FIG. 4B are various pictorial views of the assembled medical needle of FIG. 3A and intermediary positions of such assembly.

FIG. 5A is a perspective view of the medical instrument driver of FIG. 1A from a different perspective and showing the grippers in an open position.

FIG. 5B is a pictorial view of the medical instrument driver depicted in FIG. 5A.

FIG. 5C includes various illustrative views of the head and barrel grippers in open and closed configurations and a central cross-section.

FIG. 6A is a perspective view of a medical instrument driver according to the present invention when configured with a nozzle force sensor(s).

FIG. 6B is an pictorial view of the geometric element modeling design.

FIG. 7 is a pictorial view showing the medical instrument device in combination with a robotic system.

FIG. 8 is a block diagram view of a control system that controls functionalities of a medical instrument driver and robot.

DESCRIPTION OF THE PREFERRED EMBODIMENT

Referring now to the various figures of the drawing wherein like reference characters refer to like parts, there is shown in FIGS. 1A-F various views illustrating a medical instrument device driver 100 of the present invention, functionalities thereof and other views describing design features thereof. More particularly, an axonometric view of a medical instrument driver according to the present invention mounted to an RCM orientation module is shown in FIG. 1A; a pictorial view of the medical instrument driver mounted to the RCM module and further mounted to a positioning arm is shown in FIG. 1B; a side view of the medical instrument driver of FIG. 1A showing the setup with the RCM orientation module is shown in FIG. 1C; an exemplary view showing the parallel motion mechanism for controlling the direction of the needle, comprising the translational structure of the medical instrument driver of FIG. 1A is shown in FIG. 1D; a side view of the medical instrument driver of FIG. 1A is shown in FIG. 1E; and a schematic view of a medical instrument driver of the present invention is shown in FIG. 1F.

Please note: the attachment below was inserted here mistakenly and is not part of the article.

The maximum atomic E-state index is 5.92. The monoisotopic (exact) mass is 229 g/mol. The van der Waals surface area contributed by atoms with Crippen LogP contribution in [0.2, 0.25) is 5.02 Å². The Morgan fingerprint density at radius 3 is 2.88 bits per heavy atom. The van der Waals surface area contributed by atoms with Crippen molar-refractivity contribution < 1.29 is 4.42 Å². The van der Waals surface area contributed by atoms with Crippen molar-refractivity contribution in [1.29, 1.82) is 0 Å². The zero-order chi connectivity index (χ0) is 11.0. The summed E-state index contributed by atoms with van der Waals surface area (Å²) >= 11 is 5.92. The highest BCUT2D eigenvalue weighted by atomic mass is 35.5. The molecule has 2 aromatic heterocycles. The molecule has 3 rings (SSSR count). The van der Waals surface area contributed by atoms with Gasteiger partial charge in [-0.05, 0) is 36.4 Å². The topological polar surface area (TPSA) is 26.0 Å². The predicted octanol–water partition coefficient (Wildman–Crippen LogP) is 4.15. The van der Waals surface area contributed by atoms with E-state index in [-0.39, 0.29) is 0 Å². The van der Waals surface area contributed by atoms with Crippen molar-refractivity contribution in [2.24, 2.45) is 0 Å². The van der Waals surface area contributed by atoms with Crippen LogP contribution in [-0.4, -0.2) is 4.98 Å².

Such a medical instrument driver (RND) 100 is mounted to a RCM orientation module 10 and includes an upper mechanism 110 that embodies the mechanisms to translate the medical instrument 20 for insertion into the tissue and also rotate the medical instrument as it is being translated to facilitate insertion of the medical instrument into the tissue. Such a medical instrument driver 100 also includes a lower mechanism 150 that is configured and arranged so that a distal portion of the medical instrument 20 is slidably disposed within the lower mechanism and to limit movement of the medical instrument in a plane that is perpendicular to the long axis of the needle.

It should be recognized that the medical instrument 20 includes any of a number of instrumentalities as are known to those skilled in the art, which are insertable into tissue(s) using a translation motion or a combination of translation and rotary motion. Such medical instruments include, but are not limited to medical needles, biopsy needles, trocars, cutters and introducers. For simplicity, the following discussion refers to medical needles or needles 20, however, this shall not be construed as limiting the scope of the invention to needles.

As is known to those skilled in the art, the RCM orientation module is a 2 degrees of freedom (DOF) robotic orientation module which is capable of orienting an EEF in two orthogonal directions (Rx and Rz) while maintaining a fixed location of a point (RCM Point). For the medical instrument driver 100, this fulcrum point is located at the tip of a nozzle 152 embodied in the lower mechanism 150. It also should be recognized that the configuration and arrangement of the medical instrument driver 100 of the present invention also present two decoupled DOF for inserting the needle (Ty) and spinning it (Ry).

In operation the nozzle 152 is placed at the desired skin entry point, so that before inserting the needle 20, the orientation of the needle can be adjusted with the RCM by pivoting about the skin entry point. The nozzle 152 is placed on the skin, the orientation is adjusted (with the RCM) so that the needle 20 points towards the desired target, and then the needle 20 is advanced using the medical instrument driver 100. Decoupling these motions according to the phases of the intervention provides a medical safety feature because the inactive module can be locked in the inactive phase. For example, the medical instrument driver is essentially locked during the needle orientation phase thereby providing assurances that the needle is not inadvertently advanced before the proper orientation is confirmed.